This was an Alek Manoah series for the Blue Jays: They didn’t show up either.
This season of promise, if that’s what this Blue Jays season ever was, has more than suddenly become a season of dismay in Toronto.
Another baseball opportunity apparently tossed away by the Ross Atkins-Mark Shapiro team without destiny.
All the Jays had to do, really, was find a way to split their four-game series with the Texas Rangers at home to remain relevant. That wasn’t too much to ask. Play .500 at home. They didn’t have to be great to win two games against struggling Texas. They didn’t have to play terrific ball. They just had to split with the Rangers — win two, lose two — isn’t that what you do in a four-game series?
Instead the Rangers all but split them in half — winning the four by a combined score of 35-9.
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Now the standings and the schedule and the intensity of doubt accompany the final two weeks of this American League season in Toronto — so much of it working against the Jays. Just when it seemed that a spot in the wild card playoffs was all but guaranteed, a post-season place now seems like a mountain climb away.
Which apparently is nothing new for the Blue Jays in whatever form we’ve found them playing in recent seasons. Last year, they blew a two-game playoff series with Seattle that remains unexplainable to this day. The year before, on what Marcus Semien calls the best team he’s ever played on, the Jays missed the playoffs by a game. The year before that, the Jays were knocked out quickly by the Tampa Bay Rays, two straight.
This isn’t bad luck. This is just bad baseball.
This group, in whatever form, whatever dimension, whatever alterations management seemed to make — more pitching, less pitching, more hitting, less fooling around — the Jays simply seem incapable of taking the next step.
This year was supposed to be about pitching and defence and being serious. On Thursday night, Jays ace Kevin Gausman struggled through 4 2/3 innings, allowing four earned runs, and in his only clean inning he left the bases loaded and needed a prime-time catch from Kevin Kiermaier in centre field to prevent his night from looking even worse in the boxscore.
The Jays have had just about the best starting pitching in the American League this season. It’s been their strength, along with a very deep bullpen. Just not this series. Not when they needed it. Chris Bassitt gave up five earned runs in just over five innings pitched in Game 1 of the series. Hyun-jin Ryu gave up three earned runs in six innings thrown in Game 2. Yusei Kikuchi, having a surprisingly fine season, lasted five innings in his start and gave up six earned runs in Game 3.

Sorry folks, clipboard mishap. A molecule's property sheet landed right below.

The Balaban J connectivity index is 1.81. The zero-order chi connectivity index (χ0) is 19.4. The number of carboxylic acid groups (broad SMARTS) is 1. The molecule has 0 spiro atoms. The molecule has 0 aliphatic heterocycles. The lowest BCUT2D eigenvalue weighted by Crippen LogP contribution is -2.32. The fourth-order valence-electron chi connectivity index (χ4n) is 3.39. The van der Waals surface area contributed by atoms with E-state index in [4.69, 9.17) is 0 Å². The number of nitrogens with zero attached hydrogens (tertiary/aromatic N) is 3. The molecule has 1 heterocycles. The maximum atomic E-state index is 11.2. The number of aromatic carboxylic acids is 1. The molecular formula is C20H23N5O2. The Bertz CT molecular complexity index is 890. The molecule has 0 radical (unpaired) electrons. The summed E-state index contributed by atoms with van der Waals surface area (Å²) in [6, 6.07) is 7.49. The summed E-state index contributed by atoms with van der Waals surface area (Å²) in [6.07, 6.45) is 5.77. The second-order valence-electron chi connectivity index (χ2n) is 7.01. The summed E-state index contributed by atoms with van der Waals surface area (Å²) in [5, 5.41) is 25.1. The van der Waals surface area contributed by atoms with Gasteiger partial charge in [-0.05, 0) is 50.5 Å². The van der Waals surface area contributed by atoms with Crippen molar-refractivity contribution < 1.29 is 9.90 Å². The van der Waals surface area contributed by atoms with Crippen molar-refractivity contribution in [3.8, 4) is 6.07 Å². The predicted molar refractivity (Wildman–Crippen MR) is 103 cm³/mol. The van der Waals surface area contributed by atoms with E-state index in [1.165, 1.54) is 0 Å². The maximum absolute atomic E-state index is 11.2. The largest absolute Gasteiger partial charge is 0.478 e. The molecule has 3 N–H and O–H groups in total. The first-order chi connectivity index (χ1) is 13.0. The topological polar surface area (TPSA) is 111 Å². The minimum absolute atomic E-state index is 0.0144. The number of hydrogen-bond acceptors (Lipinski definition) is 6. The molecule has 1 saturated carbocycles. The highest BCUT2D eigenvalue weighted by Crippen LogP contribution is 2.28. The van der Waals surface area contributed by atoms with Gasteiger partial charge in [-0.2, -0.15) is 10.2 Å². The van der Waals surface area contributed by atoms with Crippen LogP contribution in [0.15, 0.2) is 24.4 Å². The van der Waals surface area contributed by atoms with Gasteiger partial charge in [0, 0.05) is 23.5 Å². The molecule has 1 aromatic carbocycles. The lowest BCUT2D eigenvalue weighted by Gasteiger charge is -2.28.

Through four starts in their ballpark, before the booing came, that’s 21 innings pitched against the best-hitting team in the AL, 18 earned runs allowed. That’s an earned-run average of 7.71 for the starters. That’s four games and four losses for the Jays against Texas. Twice in the series, the Jays led games 2-1. Once in the first inning. Once in the second inning.
And what was it?
It seems no matter how the Jays tried to play the Rangers in whatever form — with defence, with offence, with pitching — they didn’t supply any answers. This team is hard to explain and nothing explains it less or more than a lineup decision made Thursday night by manager John Schneider, assuming, of course, that he makes lineup decisions on this team that computers tend to rule.
With Gausman pitching, the Jays didn’t put their best defensive lineup on the field. They had Whit Merrifield playing left field instead of Daulton Varsho in Game 4 against Texas. In the second inning, a line drive hit by the red-hot Corey Seager was sent to left field. Merrifield tried for the catch and didn’t make it. Varsho, a superb outfielder, would have made it.
Instead of Seager being the third out, two Texas runs scored. It’s 3-2 Texas. And that was it. Game over and series over for the Jays, who seem to live in contradiction mode. Either they’re a defensive team or they’re not. Either they’re a great pitching team or they’re not. Right now, it’s pretty difficult to assess what they are.
There are 15 games to play now for Toronto and Texas is now two games ahead of the Jays. But when you factor in the tiebreaker, the Jays can’t finish with the same record as the Rangers or they get eliminated.
If the Rangers win eight of their final 16 games — that’s playing .500 ball — they’ll finish the season with 89 wins.
Houston, with 15 games to go, already has 83 wins. Seven more wins take them to 90. Six times the Astros play the Royals. It will be hard for them not to win 90.
The Jays would have to be 10-5, maybe 9-6, to even factor into the final equation against either of those teams.
And that might not be possible.
The only thing working at all in their favour are the final four days of the season — with Seattle playing Texas in a four-game series. There’s a slight chance there to make up ground. The keyword being slight. The season that seemed all but possible is basically over.